Where can I learn more about New Testament coins?

by | Jun 1, 2022 | Uncategorized | 0 comments

My interest in the coins found in the New Testament was first piqued by reading Michael P. Theophilos’s Numismatics and Greek Lexicography for review (available at Reading Religion. I recently wrote a 5-lesson study on NT coins and discipleship called Uncommon Currency. In this post, I’ll share several of the sources I found most helpful during my research on the denarius, stater, lepton, drachma, and assarion.

1. Numismatics and Greek Lexicography

Although this work is mostly dedicated to lexicography, it has a lot of good things to say about coinage in circulation during the first century. It’s a pricey book, but it’s a wonderful resource.


It’s a Greek lexicon and a great place to begin studying the δηνάριον, στατήρ, λεπτός, δραχμή, and ἀσσάριον. Plus, Bauer, Danker, Arndt, and Gingrich cite plenty of sources for further inquiry.

3. Moulton and Milligan

Where do these coins appear in some of the papyrological evidence? That’s exactly where M&M comes in handy.

4. IVP Bible Background Commentary: New Testament

Craig Keener, unfortunately as per design, does not share his sources. But it’s worth reading his comments on the passages where these coins appear.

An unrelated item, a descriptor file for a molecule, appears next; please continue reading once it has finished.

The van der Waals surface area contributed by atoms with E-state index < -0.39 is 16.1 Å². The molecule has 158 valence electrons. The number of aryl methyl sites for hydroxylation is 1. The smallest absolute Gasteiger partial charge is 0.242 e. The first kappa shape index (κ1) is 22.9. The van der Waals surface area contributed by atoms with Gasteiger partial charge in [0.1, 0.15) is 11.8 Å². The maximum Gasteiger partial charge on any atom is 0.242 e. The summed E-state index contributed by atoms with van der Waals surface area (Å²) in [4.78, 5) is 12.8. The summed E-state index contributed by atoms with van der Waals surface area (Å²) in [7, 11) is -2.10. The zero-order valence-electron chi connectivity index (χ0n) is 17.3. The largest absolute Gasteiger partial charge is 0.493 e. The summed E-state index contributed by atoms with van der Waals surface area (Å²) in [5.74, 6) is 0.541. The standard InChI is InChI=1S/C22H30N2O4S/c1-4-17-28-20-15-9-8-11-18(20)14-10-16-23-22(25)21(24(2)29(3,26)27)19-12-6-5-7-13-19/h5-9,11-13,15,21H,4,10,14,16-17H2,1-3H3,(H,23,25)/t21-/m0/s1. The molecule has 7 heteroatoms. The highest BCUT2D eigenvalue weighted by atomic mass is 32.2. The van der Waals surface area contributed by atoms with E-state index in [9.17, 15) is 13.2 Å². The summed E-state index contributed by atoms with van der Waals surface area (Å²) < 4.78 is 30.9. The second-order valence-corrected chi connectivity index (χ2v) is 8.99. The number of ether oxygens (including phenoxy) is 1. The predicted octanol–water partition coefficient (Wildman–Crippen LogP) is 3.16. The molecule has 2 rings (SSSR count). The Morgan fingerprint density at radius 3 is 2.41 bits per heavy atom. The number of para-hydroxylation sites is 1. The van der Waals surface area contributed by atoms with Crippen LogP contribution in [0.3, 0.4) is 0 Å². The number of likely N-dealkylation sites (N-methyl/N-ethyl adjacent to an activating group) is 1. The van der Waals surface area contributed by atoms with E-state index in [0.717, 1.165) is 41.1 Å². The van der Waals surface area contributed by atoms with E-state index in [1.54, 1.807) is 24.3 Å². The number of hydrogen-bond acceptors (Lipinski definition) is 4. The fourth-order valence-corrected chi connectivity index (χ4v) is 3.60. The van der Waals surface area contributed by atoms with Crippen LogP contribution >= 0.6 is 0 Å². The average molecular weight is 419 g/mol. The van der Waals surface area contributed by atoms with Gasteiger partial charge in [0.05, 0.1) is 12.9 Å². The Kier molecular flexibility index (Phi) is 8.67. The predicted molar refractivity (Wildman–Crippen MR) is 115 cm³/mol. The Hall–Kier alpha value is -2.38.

5. Guide to Biblical Coins

I had the pleasure of reviewing David Hendin’s sixth edition of this book (see here). He’s done a lot of good work and has some useful insights in a special section on NT coins.

These sources, along with many others, were useful to me for writing Uncommon Currency. If you’re interested in teaching about these coins and the respective New Testament passages where they appear, my 5-lesson study is curriculum for teenagers or adults in a church setting. (I preached several of these lessons as sermons before writing this.) Consider checking out my work or studying NT coins on your own using some of these great resources.




Brent Niedergall

Pastor, Grammarian, Runner

Brent Niedergall, MDiv, is Chief Editor at Positive Action for Christ in Whitakers, North Carolina. He’s gone to war in Afghanistan, felled towering trees, and parsed Greek verbs.


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Brent Niedergall